Things like avocado toast and pricey lattes have become scapegoats for personal finance foibles, often taking the blame for disappearing paychecks and woefully low emergency savings .
Personal finance icon Suze Orman recently warned -- in a very colorful way -- that a daily habit of buying coffee can wind up costing you $1 million.
But industry research has found only 36% of coffee drinkers buy their daily cup o' joe. You probably have other, bigger culprits than coffees or brunch items when it comes to impractical or needless spends.
If you’re looking to save more money or identify where all of your money goes, watch these unnecessary cost centers.
1. New cars
There’s a certain thrill that comes with driving a brand new car off of the lot, but don’t let the intoxicating scent of "new car" cloud your judgment.
Your new set of wheels is likely to depreciate 20% within the first year of ownership and 40% after five years, says Carfax.
It’s understandable that you still need to get where you’re going, so consider buying a used car with low mileage that's coming off a lease.
Nearly all automakers offer certified pre-owned options, which means your used car purchase is backed by warranties and roadside assistance packages similar to those extended to new-car buyers.
2. Premium gasoline
Shelling out extra money to fuel up your car with premium, to extend the life of your ride? That's flawed logic.
Some 16.5 million Americans each year buy into the myth that their cars run better on more expensive gas, reports AAA , and those unnecessary upgrades waste $2.1 billion annually.
Fueling your car with regular doesn’t mean you love your car any less, and unless your owner’s manual explicitly states your car’s engine needs premium, you’re flushing your money. For additional savings at the pump, always use a cash-back credit card when you fill up.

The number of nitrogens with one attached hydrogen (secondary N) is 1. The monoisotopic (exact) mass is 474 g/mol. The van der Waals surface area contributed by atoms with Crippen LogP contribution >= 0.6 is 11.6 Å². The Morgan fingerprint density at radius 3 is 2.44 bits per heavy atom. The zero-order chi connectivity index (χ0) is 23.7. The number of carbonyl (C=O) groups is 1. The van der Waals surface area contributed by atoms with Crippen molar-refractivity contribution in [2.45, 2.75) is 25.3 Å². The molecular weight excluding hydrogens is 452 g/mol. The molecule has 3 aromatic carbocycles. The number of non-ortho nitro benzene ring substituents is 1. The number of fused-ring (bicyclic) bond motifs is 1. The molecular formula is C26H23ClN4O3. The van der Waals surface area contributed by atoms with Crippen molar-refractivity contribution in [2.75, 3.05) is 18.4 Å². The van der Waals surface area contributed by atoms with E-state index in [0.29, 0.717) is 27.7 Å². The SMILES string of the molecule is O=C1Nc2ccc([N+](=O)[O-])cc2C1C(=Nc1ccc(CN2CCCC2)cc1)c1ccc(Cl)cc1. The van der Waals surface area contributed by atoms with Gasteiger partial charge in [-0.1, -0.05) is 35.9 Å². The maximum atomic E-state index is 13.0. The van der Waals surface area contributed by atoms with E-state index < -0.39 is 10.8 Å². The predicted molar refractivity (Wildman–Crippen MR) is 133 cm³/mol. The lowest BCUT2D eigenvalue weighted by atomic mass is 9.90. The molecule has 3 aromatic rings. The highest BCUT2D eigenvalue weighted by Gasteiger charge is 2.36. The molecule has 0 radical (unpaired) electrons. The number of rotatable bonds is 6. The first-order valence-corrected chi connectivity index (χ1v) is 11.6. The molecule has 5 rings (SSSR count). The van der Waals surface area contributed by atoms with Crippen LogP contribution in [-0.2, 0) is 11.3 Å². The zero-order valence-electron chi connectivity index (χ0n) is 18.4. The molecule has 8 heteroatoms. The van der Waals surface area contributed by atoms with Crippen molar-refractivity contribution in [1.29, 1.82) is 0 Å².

3. Rental car insurance
To the risk averse, there’s no such thing as being too protected or too insured.
But before sign your name to carry pricey rental car insurance on your next road trip, investigate if your credit card provides rental coverage against theft, accidents and towing costs.
It's one of the common credit card perks you may not be aware of , so when the hard sell for insurance comes at the rental counter, know that the coverage will likely just duplicate what you already have.
4. Name-brand prescriptions
One of the biggest cost drivers in health care is prescription drugs.
The next time you’re at the drugstore, ask the pharmacist if there’s a generic medicine available at a lower cost.
You’ll have peace of mind knowing that cheaper generics must perform the same as the brand-name medicines they copy. That's required under stringent Food and Drug Administration regulations.
5. Paper towels
Spills happen, and paper towels are a handy remedy for messes — but that convenience comes at the environment’s expense.
Ditching wasteful paper towels in favor of reusable dish towels and washable napkins is the way to go if you want to do something about your paper consumption.